programme (APP) portfolio will decline at a measured and
predictable pace, as the Eurosystem will not reinvest all of the
principal payments from maturing securities. The decline will
amount to €15 billion per month on average until the end of
the second quarter of 2023 and its subsequent pace will be
determined over time.
Asset purchase programme (APP) and pandemic emergency purchase programme (PEPP)
The Governing Council intends to continue reinvesting, in full, the principal payments from maturing securities purchased under the APP until the end of February 2023. Subsequently, the APP portfolio will decline at a measured and predictable pace, as the Eurosystem will not reinvest all of the principal payments from maturing securities. The decline will amount to €15 billion per month on average until the end of the second quarter of 2023 and its subsequent pace will be determined over time.
As concerns the PEPP, the Governing Council intends to reinvest
the principal payments from maturing securities purchased under the
programme until at least the end of 2024. In any case, the future
roll-off of the PEPP portfolio will be managed to avoid
interference with the appropriate monetary policy stance.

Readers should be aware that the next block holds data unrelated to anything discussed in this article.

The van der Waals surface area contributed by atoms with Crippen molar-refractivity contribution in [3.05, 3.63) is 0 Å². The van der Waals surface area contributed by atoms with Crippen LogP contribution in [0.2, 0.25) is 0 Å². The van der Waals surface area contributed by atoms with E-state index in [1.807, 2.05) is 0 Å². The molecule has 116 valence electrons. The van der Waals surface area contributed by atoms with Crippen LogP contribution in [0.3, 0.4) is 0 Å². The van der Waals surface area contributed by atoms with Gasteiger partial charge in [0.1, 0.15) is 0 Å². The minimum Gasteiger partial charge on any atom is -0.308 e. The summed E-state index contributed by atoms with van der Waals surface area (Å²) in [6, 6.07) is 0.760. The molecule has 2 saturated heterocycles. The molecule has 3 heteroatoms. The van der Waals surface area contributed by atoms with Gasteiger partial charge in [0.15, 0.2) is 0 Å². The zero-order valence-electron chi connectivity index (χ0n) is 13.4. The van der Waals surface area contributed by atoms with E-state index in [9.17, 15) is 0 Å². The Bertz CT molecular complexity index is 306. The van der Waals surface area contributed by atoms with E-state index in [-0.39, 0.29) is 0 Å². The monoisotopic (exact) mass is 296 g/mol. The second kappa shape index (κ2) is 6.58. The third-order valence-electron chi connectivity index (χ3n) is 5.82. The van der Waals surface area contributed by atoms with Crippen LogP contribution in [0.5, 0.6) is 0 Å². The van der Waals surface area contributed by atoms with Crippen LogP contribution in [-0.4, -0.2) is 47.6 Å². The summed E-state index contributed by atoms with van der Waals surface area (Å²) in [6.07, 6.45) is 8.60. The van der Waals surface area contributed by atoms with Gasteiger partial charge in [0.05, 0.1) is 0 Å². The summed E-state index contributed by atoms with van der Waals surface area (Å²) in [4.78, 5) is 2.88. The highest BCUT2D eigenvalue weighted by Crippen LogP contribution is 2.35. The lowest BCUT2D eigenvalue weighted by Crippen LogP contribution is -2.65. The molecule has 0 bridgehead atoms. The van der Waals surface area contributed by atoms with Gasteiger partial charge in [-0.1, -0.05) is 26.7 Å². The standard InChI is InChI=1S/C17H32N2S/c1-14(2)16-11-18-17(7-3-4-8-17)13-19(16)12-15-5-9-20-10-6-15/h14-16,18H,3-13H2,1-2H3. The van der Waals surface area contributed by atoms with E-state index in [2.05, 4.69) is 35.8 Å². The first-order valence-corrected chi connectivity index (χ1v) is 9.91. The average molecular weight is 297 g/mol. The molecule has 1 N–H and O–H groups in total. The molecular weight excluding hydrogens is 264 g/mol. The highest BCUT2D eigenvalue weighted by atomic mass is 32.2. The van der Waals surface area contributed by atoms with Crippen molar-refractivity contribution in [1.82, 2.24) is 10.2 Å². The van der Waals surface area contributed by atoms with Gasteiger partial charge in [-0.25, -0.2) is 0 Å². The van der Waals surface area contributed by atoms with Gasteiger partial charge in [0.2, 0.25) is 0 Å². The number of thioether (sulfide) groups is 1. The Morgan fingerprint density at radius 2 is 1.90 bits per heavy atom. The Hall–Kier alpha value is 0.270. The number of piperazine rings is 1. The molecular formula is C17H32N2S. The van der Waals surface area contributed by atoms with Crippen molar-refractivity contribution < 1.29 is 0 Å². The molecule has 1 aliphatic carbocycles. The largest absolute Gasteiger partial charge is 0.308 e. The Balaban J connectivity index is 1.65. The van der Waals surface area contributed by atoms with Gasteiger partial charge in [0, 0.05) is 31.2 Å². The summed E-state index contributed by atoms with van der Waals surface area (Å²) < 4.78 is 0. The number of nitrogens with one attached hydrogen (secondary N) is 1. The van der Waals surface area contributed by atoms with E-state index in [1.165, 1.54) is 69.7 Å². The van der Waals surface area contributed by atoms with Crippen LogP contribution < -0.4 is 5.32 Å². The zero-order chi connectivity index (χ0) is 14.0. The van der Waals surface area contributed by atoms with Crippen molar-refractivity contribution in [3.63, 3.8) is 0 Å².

The Governing Council will continue applying flexibility in reinvesting redemptions coming due in the PEPP portfolio, with a view to countering risks to the monetary policy transmission mechanism related to the pandemic.
European Banking Authority ("EBA")
13/12/22: The EBA publishes its roadmap on sustainable finance
The European Banking Authority (EBA) published today its roadmap outlining the objectives and timeline for delivering mandates and tasks in the area of sustainable finance and environmental, social, and governance (ESG) risks.
The roadmap explains the EBA's sequenced and comprehensive approach over the next three years to integrate ESG risk considerations in the banking framework and support the EU's efforts to achieve the transition to a more sustainable economy.
Numerous legislative acts and initiatives allocate to the EBA new mandates and tasks in the area of sustainable finance and ESG risks. Most of these mandates and tasks are closely linked to the EBA's broader objective of contributing to the stability, resilience, and orderly functioning of the financial system. These mandates and tasks cover the three pillars of the banking framework as well as other areas related to ESG.
ROADMAP ON SUSTAINABLE FINANCE -
14/12/2022: EBA publishes its first thematic review on the transparency and level of fees and charges for retail banking products in the EU, observing that significant detriment still arises for consumers
The European Banking Authority (EBA) published today a thematic review on the transparency and level of fees and charges levied by financial institutions (FIs) on the retail banking products in the EU.
Overall, the review finds that fees and charges vary greatly in terms of level and type not only across the European Union (EU) market but also across FIs within the same jurisdiction. Furthermore, the variety of types for fees and charges cause different levels of detriment to consumers, and, with the exception of payment accounts, fees and charges are difficult to compare between providers.